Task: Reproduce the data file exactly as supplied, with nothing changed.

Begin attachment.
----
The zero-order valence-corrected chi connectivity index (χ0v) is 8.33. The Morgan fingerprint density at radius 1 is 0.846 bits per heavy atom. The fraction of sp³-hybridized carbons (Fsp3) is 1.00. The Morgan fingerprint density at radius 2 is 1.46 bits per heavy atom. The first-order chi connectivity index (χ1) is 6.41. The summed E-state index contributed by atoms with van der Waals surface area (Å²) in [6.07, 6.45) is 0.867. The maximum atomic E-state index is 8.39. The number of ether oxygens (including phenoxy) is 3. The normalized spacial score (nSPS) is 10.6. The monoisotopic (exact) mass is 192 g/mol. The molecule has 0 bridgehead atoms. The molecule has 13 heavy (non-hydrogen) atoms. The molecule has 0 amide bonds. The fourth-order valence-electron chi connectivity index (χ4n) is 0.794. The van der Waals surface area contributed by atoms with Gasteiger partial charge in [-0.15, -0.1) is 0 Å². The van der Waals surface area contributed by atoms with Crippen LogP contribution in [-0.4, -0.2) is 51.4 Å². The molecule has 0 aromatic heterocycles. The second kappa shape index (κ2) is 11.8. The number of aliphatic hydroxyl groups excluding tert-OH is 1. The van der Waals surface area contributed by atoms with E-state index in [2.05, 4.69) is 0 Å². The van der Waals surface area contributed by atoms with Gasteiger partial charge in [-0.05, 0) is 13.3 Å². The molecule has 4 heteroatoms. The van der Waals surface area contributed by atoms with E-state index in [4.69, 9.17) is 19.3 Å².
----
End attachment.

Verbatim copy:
The zero-order valence-corrected chi connectivity index (χ0v) is 8.33. The Morgan fingerprint density at radius 1 is 0.846 bits per heavy atom. The fraction of sp³-hybridized carbons (Fsp3) is 1.00. The Morgan fingerprint density at radius 2 is 1.46 bits per heavy atom. The first-order chi connectivity index (χ1) is 6.41. The summed E-state index contributed by atoms with van der Waals surface area (Å²) in [6.07, 6.45) is 0.867. The maximum atomic E-state index is 8.39. The number of ether oxygens (including phenoxy) is 3. The normalized spacial score (nSPS) is 10.6. The monoisotopic (exact) mass is 192 g/mol. The molecule has 0 bridgehead atoms. The molecule has 13 heavy (non-hydrogen) atoms. The molecule has 0 amide bonds. The fourth-order valence-electron chi connectivity index (χ4n) is 0.794. The van der Waals surface area contributed by atoms with Gasteiger partial charge in [-0.15, -0.1) is 0 Å². The van der Waals surface area contributed by atoms with Crippen LogP contribution in [-0.4, -0.2) is 51.4 Å². The molecule has 0 aromatic heterocycles. The second kappa shape index (κ2) is 11.8. The number of aliphatic hydroxyl groups excluding tert-OH is 1. The van der Waals surface area contributed by atoms with E-state index in [2.05, 4.69) is 0 Å². The van der Waals surface area contributed by atoms with Gasteiger partial charge in [-0.05, 0) is 13.3 Å². The molecule has 4 heteroatoms. The van der Waals surface area contributed by atoms with E-state index in [4.69, 9.17) is 19.3 Å².